The five hopefuls to replace state Rep. Deborah Boone in state House District 32 pitched themselves to voters Tuesday in a candidate forum at Astoria High School.
Three Democrats are running in the May primary, including Tillamook County Commissioner Tim Josi and political newcomers John Orr and Tiffiny Mitchell.
Josi, who served in the state House from 1991 to 1998 and the last 20 years on the Tillamook County Commission, has come out as the early front-runner with the broadest name recognition and biggest campaign coffer. He touted his experience and how he has been reacquainting himself with people in the district.
“I served this area, and the people who remember me know it’s not what you do in Salem,” Josi said. “It’s what you do when you’re in the district.”
Orr, a local lawyer, called himself the true progressive candidate of the race, noting his experience leading the North Coast Land Conservancy, working at recycling company Trails End Recovery, running a local legal practice for 24 years and serving as a municipal judge in Gearhart for more than 20 years.
“I know firsthand the issues that face the people who live here and work here,” Orr said. “I know how laws affect people.”
Mitchell, a case management coordinator for the state Department of Human Services, moved to Oregon from Utah in 2015 and jumped into the race after local college adviser Melissa Ousley dropped out.
An activist with progressive group Indivisible North Coast Oregon, Mitchell has cast herself as a candidate for the working class. “I’m going to be that voice that will fight for all of you in Salem,” she said.
Vineeta Lower, an educator with the Oregon Virtual Academy, is the sole Republican candidate after the withdrawal of Banks contractor Gene Stout. She touted her education experience and said the state needs to focus more on developing trades programs and internships to increase student engagement.
Brian Halvorsen, a community organizer who founded North Coast Progressives last year, has filed as an Independent and focused his campaign on economic fairness, environmental justice and campaign finance reform.
Asked how they would address school safety, the three Democratic candidates and Halvorsen focused on stricter gun laws and improved mental health services. While a ban of assault-style weapons would be unlikely to pass constitutional muster because of operational similarities with a hunting rifle, Orr said, he supports intensive yearly mental health screenings for students. As a former teacher, Lower said, schools need to focus on bullying.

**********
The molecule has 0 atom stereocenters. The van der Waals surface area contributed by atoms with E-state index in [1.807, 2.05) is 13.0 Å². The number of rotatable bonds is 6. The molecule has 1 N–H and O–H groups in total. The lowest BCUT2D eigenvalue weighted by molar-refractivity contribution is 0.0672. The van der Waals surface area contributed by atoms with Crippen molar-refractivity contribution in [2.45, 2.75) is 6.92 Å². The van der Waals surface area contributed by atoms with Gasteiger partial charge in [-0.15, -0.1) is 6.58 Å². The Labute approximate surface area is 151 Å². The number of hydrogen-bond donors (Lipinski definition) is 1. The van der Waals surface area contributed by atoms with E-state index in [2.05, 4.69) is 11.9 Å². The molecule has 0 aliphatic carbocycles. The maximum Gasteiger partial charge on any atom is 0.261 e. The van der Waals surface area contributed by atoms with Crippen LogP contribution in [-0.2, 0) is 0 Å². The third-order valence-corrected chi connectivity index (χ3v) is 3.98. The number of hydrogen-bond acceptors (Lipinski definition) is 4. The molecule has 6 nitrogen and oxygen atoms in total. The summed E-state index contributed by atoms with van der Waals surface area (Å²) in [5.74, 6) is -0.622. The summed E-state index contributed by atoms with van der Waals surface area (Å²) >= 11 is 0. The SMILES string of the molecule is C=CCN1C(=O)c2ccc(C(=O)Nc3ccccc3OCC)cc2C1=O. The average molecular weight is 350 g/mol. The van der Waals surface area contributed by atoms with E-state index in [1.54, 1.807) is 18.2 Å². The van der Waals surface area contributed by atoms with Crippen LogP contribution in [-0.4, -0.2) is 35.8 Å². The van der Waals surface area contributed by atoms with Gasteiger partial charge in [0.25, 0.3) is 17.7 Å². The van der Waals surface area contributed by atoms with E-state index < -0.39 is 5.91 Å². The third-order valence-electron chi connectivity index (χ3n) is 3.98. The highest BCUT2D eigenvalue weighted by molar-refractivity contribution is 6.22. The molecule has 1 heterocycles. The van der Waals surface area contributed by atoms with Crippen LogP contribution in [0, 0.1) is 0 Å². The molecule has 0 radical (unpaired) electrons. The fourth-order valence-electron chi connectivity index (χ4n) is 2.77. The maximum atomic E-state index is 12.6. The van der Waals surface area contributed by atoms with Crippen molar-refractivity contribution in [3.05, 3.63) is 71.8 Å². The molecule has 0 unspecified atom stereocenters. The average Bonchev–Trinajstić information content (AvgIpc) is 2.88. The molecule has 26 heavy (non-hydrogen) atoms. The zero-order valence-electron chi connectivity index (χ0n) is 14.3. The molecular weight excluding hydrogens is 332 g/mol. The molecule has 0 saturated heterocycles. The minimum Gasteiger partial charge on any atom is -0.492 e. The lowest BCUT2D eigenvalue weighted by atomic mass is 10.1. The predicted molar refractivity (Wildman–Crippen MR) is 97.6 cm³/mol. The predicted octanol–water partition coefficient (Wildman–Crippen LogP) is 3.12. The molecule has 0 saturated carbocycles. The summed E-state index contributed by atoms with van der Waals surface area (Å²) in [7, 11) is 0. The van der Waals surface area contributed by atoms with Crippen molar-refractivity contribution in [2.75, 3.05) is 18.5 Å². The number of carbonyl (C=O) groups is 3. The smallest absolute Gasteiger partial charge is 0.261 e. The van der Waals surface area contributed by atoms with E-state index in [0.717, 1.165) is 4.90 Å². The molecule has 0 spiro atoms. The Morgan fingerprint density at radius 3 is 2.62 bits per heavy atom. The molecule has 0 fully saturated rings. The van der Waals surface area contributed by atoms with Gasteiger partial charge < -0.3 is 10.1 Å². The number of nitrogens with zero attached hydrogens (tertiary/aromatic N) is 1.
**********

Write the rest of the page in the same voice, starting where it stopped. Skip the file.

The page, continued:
All candidates except for Lower supported reworking the tax system to provide more revenue for services. Mitchell, Orr and Halvorsen specifically supported raising taxes on the wealthy and corporations. Lower said the focus should be on trimming government waste.
All candidates voiced support for a national popular vote for president except for Lower, who seemed unsure, and all supported some form of campaign finance reform. Halvorsen said the state should move toward a similar model of partial public financing found in Portland, where municipal candidates starting next year can agree to limit private fundraising in exchange for a public match.
Each candidate was given a chance to voice a top priority.
“If we don’t have housing for the people who want to work in our communities, we’re going to grind this economy down to a halt,” Josi said.
Orr focused on raising taxes on the wealthy rather than the middle class to stabilize funding. “Until we do this, we will accomplish nothing,” he said.
Mitchell, recounting how her parents’ insurance was able to pay for treatment of her brain tumor as a child, focused on the need for affordable health care. “No one should have to worry about their own finances when they’re sick,” she said. “They should be focused on getting better.”
Lower decried the condition of Northwest Oregon’s highways, calling for more infrastructure investments.
Halvorsen called for economic fairness. “We need to level the playing field between the rich and the working class,” he said.